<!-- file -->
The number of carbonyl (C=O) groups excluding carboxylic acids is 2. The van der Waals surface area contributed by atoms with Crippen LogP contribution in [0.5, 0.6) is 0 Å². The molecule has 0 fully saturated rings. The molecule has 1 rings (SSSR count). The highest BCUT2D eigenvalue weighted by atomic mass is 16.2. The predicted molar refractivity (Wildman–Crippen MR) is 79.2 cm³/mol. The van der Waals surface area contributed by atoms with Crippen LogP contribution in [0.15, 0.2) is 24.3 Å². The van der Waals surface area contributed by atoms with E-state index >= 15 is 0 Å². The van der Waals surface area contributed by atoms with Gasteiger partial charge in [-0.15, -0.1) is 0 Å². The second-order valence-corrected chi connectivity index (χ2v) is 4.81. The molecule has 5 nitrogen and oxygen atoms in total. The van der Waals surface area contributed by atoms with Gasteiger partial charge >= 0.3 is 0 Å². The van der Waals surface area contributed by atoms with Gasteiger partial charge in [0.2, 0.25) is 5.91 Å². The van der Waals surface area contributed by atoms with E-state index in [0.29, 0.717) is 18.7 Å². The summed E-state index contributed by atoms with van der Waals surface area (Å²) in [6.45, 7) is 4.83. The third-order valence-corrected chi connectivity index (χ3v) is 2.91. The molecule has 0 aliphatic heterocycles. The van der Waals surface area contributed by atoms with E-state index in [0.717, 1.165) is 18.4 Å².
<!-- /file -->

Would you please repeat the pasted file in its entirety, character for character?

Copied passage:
The number of carbonyl (C=O) groups excluding carboxylic acids is 2. The van der Waals surface area contributed by atoms with Crippen LogP contribution in [0.5, 0.6) is 0 Å². The molecule has 0 fully saturated rings. The molecule has 1 rings (SSSR count). The highest BCUT2D eigenvalue weighted by atomic mass is 16.2. The predicted molar refractivity (Wildman–Crippen MR) is 79.2 cm³/mol. The van der Waals surface area contributed by atoms with Crippen LogP contribution in [0.15, 0.2) is 24.3 Å². The van der Waals surface area contributed by atoms with E-state index >= 15 is 0 Å². The van der Waals surface area contributed by atoms with Gasteiger partial charge in [-0.15, -0.1) is 0 Å². The second-order valence-corrected chi connectivity index (χ2v) is 4.81. The molecule has 5 nitrogen and oxygen atoms in total. The van der Waals surface area contributed by atoms with Gasteiger partial charge >= 0.3 is 0 Å². The van der Waals surface area contributed by atoms with Gasteiger partial charge in [0.2, 0.25) is 5.91 Å². The van der Waals surface area contributed by atoms with E-state index in [0.29, 0.717) is 18.7 Å². The summed E-state index contributed by atoms with van der Waals surface area (Å²) in [6.45, 7) is 4.83. The third-order valence-corrected chi connectivity index (χ3v) is 2.91. The molecule has 0 aliphatic heterocycles. The van der Waals surface area contributed by atoms with E-state index in [0.717, 1.165) is 18.4 Å².